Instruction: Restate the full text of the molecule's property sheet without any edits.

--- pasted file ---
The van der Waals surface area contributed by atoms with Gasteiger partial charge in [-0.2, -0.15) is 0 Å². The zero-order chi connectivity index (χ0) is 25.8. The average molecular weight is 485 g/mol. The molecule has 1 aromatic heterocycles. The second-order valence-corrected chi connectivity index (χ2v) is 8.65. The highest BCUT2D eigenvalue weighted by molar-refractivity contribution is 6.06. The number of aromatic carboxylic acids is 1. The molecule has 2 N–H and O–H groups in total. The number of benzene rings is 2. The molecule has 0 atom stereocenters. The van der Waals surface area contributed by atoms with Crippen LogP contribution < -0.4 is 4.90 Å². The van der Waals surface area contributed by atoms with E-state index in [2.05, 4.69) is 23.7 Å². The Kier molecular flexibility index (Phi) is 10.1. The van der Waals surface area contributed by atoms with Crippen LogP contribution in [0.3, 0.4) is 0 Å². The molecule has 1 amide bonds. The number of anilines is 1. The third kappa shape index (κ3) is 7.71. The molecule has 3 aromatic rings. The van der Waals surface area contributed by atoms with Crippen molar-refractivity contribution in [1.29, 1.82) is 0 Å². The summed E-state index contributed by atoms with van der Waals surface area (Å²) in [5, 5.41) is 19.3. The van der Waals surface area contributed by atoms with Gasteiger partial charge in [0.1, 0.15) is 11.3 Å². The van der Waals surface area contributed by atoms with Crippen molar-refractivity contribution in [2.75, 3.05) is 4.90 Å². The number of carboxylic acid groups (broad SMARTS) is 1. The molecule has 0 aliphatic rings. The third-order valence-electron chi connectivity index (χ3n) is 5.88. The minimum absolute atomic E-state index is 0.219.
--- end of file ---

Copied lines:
The van der Waals surface area contributed by atoms with Gasteiger partial charge in [-0.2, -0.15) is 0 Å². The zero-order chi connectivity index (χ0) is 25.8. The average molecular weight is 485 g/mol. The molecule has 1 aromatic heterocycles. The second-order valence-corrected chi connectivity index (χ2v) is 8.65. The highest BCUT2D eigenvalue weighted by molar-refractivity contribution is 6.06. The number of aromatic carboxylic acids is 1. The molecule has 2 N–H and O–H groups in total. The number of benzene rings is 2. The molecule has 0 atom stereocenters. The van der Waals surface area contributed by atoms with Crippen LogP contribution < -0.4 is 4.90 Å². The van der Waals surface area contributed by atoms with E-state index in [2.05, 4.69) is 23.7 Å². The Kier molecular flexibility index (Phi) is 10.1. The van der Waals surface area contributed by atoms with Crippen LogP contribution in [0.3, 0.4) is 0 Å². The molecule has 1 amide bonds. The number of anilines is 1. The third kappa shape index (κ3) is 7.71. The molecule has 3 aromatic rings. The van der Waals surface area contributed by atoms with Crippen molar-refractivity contribution in [1.29, 1.82) is 0 Å². The summed E-state index contributed by atoms with van der Waals surface area (Å²) in [5, 5.41) is 19.3. The van der Waals surface area contributed by atoms with Gasteiger partial charge in [0.1, 0.15) is 11.3 Å². The van der Waals surface area contributed by atoms with Crippen molar-refractivity contribution in [2.75, 3.05) is 4.90 Å². The number of carboxylic acid groups (broad SMARTS) is 1. The molecule has 0 aliphatic rings. The third-order valence-electron chi connectivity index (χ3n) is 5.88. The minimum absolute atomic E-state index is 0.219.